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Dust in the wind

In Niamey, Niger, the ARM Mobile Facility collected atmospheric data from January through December 2006.

In March 2006, a major dust storm occurred in Niamey, Niger. Although a common occurrence, this was the first time both satellite- and ground-based instruments were used simultaneously to assess the impact of airborne Saharan dust on incoming and outgoing solar radiation. Pacific Northwest National Laboratory scientists involved in the study are members of the science team for the Department of Energy’s Atmospheric Radiation Measurement (ARM) Program.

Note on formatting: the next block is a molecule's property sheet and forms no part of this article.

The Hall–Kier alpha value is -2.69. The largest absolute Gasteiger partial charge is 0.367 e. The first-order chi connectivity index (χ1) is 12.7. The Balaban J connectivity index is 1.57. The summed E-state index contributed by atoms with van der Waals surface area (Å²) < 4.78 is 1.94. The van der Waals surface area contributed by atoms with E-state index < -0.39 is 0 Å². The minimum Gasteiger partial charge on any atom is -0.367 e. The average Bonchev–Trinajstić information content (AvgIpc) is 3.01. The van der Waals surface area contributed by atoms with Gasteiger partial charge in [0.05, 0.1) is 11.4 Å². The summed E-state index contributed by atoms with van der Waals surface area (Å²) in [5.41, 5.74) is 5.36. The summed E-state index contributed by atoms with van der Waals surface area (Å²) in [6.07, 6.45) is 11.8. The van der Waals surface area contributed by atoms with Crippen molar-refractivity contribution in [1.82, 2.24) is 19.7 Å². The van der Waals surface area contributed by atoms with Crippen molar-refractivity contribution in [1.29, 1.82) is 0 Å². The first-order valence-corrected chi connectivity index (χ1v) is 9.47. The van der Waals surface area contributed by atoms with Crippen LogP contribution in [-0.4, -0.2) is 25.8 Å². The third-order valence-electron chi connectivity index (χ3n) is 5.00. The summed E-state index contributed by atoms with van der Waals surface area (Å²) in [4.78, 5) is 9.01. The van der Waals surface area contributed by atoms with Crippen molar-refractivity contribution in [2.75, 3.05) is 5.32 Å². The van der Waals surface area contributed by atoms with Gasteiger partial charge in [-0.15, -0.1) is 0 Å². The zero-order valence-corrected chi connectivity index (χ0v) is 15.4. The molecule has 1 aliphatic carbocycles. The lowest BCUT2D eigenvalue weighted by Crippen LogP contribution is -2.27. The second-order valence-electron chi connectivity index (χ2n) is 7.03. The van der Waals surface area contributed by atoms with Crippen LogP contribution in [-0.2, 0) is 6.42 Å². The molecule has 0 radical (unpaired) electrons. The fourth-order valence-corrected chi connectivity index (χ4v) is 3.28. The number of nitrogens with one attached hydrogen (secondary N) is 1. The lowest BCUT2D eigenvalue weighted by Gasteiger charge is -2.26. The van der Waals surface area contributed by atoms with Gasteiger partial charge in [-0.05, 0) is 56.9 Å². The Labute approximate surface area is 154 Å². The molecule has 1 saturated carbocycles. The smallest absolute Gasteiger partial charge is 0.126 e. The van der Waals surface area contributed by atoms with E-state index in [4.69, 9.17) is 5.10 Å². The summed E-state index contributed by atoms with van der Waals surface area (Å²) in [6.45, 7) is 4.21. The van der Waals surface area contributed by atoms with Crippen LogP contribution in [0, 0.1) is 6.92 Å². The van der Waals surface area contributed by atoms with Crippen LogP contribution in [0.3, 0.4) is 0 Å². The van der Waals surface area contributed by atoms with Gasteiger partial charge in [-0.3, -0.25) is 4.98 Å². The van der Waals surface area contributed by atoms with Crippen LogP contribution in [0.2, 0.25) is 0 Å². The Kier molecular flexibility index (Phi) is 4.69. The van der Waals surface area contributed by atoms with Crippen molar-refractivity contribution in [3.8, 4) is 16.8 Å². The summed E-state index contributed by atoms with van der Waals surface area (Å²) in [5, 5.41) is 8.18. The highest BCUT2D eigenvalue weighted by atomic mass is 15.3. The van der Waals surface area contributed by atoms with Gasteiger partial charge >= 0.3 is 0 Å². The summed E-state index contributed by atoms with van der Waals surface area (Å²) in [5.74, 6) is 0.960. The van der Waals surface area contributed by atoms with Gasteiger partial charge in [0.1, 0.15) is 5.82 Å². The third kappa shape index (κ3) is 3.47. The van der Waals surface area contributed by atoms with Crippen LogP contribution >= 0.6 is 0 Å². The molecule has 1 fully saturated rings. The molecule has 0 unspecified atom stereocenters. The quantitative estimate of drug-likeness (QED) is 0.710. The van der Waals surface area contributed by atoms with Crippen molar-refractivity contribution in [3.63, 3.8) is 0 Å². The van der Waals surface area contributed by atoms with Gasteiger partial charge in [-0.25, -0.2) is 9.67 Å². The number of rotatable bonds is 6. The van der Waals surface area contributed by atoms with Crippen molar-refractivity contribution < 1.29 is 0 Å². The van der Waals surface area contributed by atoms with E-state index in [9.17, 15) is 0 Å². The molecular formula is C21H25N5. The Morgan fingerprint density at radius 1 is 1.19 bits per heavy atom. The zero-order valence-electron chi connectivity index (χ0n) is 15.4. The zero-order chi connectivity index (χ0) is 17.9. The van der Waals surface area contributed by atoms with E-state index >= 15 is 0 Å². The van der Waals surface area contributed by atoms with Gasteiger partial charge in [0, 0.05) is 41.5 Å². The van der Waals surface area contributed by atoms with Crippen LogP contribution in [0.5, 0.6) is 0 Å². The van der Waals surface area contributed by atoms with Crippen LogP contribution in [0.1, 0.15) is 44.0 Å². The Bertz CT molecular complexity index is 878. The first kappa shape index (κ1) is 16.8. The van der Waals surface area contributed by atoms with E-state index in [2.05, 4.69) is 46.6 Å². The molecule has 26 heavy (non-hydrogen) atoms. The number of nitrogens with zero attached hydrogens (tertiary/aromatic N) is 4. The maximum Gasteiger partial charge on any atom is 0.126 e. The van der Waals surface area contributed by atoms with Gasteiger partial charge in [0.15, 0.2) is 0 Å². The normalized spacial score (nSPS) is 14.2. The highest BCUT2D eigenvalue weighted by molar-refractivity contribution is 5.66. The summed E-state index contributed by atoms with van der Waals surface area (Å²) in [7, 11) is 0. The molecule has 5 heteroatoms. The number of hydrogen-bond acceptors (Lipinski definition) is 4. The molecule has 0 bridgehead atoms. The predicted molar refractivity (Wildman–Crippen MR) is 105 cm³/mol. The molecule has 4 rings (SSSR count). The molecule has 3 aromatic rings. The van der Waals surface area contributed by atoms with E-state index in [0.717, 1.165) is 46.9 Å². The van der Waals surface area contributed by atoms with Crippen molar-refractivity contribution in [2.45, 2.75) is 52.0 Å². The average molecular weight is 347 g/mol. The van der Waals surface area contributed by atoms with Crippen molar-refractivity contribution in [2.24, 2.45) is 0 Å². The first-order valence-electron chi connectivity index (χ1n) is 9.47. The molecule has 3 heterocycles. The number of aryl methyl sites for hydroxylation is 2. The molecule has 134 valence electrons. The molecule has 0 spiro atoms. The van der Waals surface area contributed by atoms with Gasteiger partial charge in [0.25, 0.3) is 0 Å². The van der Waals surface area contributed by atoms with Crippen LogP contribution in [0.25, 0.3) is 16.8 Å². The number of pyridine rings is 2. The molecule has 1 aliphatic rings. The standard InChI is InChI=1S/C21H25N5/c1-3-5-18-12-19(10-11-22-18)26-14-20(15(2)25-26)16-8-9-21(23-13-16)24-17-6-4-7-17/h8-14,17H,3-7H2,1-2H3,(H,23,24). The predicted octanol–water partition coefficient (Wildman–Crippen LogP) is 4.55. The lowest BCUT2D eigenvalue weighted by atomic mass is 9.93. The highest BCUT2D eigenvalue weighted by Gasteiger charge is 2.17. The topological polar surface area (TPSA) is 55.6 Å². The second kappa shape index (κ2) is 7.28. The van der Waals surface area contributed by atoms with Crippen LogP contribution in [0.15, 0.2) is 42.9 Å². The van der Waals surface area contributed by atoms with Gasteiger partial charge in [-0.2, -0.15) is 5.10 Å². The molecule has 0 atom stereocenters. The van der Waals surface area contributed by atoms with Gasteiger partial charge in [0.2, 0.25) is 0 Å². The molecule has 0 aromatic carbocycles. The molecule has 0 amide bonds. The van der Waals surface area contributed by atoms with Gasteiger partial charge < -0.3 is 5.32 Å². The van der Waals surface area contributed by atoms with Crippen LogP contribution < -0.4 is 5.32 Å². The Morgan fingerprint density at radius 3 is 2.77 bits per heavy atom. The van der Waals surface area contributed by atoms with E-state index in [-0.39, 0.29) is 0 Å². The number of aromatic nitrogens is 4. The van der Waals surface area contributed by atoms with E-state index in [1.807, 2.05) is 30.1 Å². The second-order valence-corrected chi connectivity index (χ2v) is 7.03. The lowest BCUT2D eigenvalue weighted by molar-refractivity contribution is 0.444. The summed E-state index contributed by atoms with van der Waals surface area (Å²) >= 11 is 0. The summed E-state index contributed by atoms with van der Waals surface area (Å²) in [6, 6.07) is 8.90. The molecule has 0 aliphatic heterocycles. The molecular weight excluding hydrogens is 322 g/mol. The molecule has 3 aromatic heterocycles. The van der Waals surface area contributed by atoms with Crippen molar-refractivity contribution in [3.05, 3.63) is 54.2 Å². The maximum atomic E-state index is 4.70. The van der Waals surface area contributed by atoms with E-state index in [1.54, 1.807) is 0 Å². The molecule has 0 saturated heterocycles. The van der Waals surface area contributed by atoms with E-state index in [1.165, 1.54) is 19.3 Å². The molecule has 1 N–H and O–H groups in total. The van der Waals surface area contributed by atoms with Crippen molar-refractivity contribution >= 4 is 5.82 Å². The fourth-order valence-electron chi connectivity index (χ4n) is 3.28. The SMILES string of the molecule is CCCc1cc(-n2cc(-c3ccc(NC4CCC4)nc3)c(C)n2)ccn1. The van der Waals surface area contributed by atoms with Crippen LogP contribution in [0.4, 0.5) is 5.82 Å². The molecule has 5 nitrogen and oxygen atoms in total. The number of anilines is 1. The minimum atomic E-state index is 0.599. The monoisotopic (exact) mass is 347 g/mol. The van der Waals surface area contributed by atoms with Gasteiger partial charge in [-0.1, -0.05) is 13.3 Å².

For this study, the researchers gathered data obtained from satellite observations and from the ARM Mobile Facility (AMF), a portable atmospheric research facility, temporarily deployed to Niamey.

They entered these measurements into climate models to see how well the models would simulate the impact of the dust on the solar radiation balance. Using a broader data set from the AMF deployment, PNNL researchers will calculate the long-term warming and cooling effects of Saharan dust and the warming and cooling effects of aerosols in climate models.



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